Would fining with gelatin have an adverse effect on naturally conditioned beer? I’ve already used Irish moss on my second all-grain batch (2 tsp. to a 5-gallon pot in the last 15 minutes). I racked it to the secondary yesterday and the brew still looks pretty opaque. I’m curious about adding gelatin to the secondary as it is an edible food product; I just fear it would effect the yeast too badly. Would gelatin be okay, or should I steer clear from it? I’ve also looked into Polyclar, but don’t want to use powdered plastic as a fining agent.
The Wiz Responds:
Fining is one of those brewing practices that takes some “touch and feel” to perfect. Not all beers respond equally to finings, regardless of the type. That’s because the components in the beer affected by finings, primarily protein, yeast and polyphenols vary in composition. This is especially true of yeast because different strains vary in flocculation and respond differently to collagen finings (gelatin and isinglass).
Irish moss is used to help remove protein from wort, which ends up in the trub and is separated from the wort prior to fermentation. The next step in the brewing process where finings are used is post fermentation. Cask conditioned ales are racked into a keg where isinglass finings, priming sugar and often times dry hops are added before the keg is sealed up for conditioning. Isinglass is made from the cleaned and dried swim bladders of certain fishes and contains a very pure form of collagen. Gelatin is also rich in collagen, but it is not as pure as isinglass and is not as effective at removing yeast. Both can be used in brewing.
The preparation of isinglass involves stabilizing the protein in an organic acid (tartaric or malic, for example) at a pH of ~2.5. When added to beer isinglass casts a large open net with positive charges on the surface of the molecule. These charged sites act like little magnets and electrostatically bind yeast cells, due to the overall negative charge of yeast. The pH of beer is usually around 4.5 and at this level the collagen begins to precipitate from solution. As the collagen precipitates it falls through beer pulling yeast to the bottom of the fermenter. It is also important that you store and use your finings at a temperature range of 42–55 ºF (6–13 ºC), or they simply will not fine your beer correctly.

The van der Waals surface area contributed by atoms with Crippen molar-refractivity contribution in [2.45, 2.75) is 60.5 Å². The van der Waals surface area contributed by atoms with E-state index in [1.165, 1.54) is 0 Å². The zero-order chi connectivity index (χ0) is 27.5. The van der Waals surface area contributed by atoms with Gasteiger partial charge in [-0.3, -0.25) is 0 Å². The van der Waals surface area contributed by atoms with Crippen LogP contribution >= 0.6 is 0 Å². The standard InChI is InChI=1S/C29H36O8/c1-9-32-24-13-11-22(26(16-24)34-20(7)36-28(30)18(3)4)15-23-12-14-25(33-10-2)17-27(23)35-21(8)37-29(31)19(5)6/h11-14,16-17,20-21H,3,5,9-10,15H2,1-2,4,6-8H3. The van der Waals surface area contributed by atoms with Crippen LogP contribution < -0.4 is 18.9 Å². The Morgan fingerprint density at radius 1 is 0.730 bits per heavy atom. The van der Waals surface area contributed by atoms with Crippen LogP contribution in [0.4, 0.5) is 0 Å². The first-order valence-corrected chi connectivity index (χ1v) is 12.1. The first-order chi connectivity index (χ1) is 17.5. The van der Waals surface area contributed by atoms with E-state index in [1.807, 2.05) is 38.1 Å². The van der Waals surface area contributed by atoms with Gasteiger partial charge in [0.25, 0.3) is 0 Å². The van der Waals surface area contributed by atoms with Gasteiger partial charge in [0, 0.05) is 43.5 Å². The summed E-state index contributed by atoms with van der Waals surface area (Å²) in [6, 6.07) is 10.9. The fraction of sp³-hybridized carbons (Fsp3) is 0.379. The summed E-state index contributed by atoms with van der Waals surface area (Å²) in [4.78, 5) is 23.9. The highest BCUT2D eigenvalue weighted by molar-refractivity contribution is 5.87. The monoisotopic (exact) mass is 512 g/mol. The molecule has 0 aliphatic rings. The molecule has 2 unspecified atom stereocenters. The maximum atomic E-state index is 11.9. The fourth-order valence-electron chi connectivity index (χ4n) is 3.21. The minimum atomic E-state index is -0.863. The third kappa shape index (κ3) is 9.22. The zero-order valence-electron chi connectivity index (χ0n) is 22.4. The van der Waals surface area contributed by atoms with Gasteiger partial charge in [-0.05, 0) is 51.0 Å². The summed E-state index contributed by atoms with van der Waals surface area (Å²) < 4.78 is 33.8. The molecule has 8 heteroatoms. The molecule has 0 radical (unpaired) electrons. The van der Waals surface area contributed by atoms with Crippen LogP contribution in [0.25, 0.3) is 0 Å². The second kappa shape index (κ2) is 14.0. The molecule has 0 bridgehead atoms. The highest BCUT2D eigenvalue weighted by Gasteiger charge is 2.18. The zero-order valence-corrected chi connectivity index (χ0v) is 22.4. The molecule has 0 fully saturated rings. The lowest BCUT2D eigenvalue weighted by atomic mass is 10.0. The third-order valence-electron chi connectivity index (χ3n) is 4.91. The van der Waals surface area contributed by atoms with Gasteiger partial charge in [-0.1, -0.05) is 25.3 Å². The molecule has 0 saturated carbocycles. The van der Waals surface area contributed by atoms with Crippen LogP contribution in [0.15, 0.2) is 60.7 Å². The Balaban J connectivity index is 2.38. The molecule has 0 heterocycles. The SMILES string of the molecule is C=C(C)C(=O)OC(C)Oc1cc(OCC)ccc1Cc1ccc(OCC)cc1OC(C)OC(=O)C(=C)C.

Not all yeast respond the same to this method of fining because not all strains have the same density of negative charges on the cell wall. Trial and error will tell you if the yeast strain you use is effectively removed by isinglass. Most serious users of finings perform bench top tests to avoid over fining. A good starting point with isinglass is 1 mL isinglass solution per liter of beer.
Finings remove compounds from beer and wine and the compounds removed are singular. Add too much isinglass and you may end up stripping more than yeast from your beer. The philosophy with fining is to add just enough to accomplish the primary goal. The concentration of yeast after fining with isinglass can be quite low and ales fined with isinglass typically contain less than 100,000 cells per mL, sometimes as low as 10,000 cells per mL. Most commercial breweries that I know who bottle-condition like to see ~one million yeast cells per mL of beer. Anything significantly lower than this density causes problems with carbonation. This takes us back to cask-conditioned ale. These beers carbonate during the same time that the yeast is being pulled down to the bottom with the isinglass. The other key to recognize with fined cask beer is that the cask has a belly where the yeast can collect without flowing to the tap. Since isinglass forms a fluffy yeast layer it is important not to disturb a cask that is being dispensed.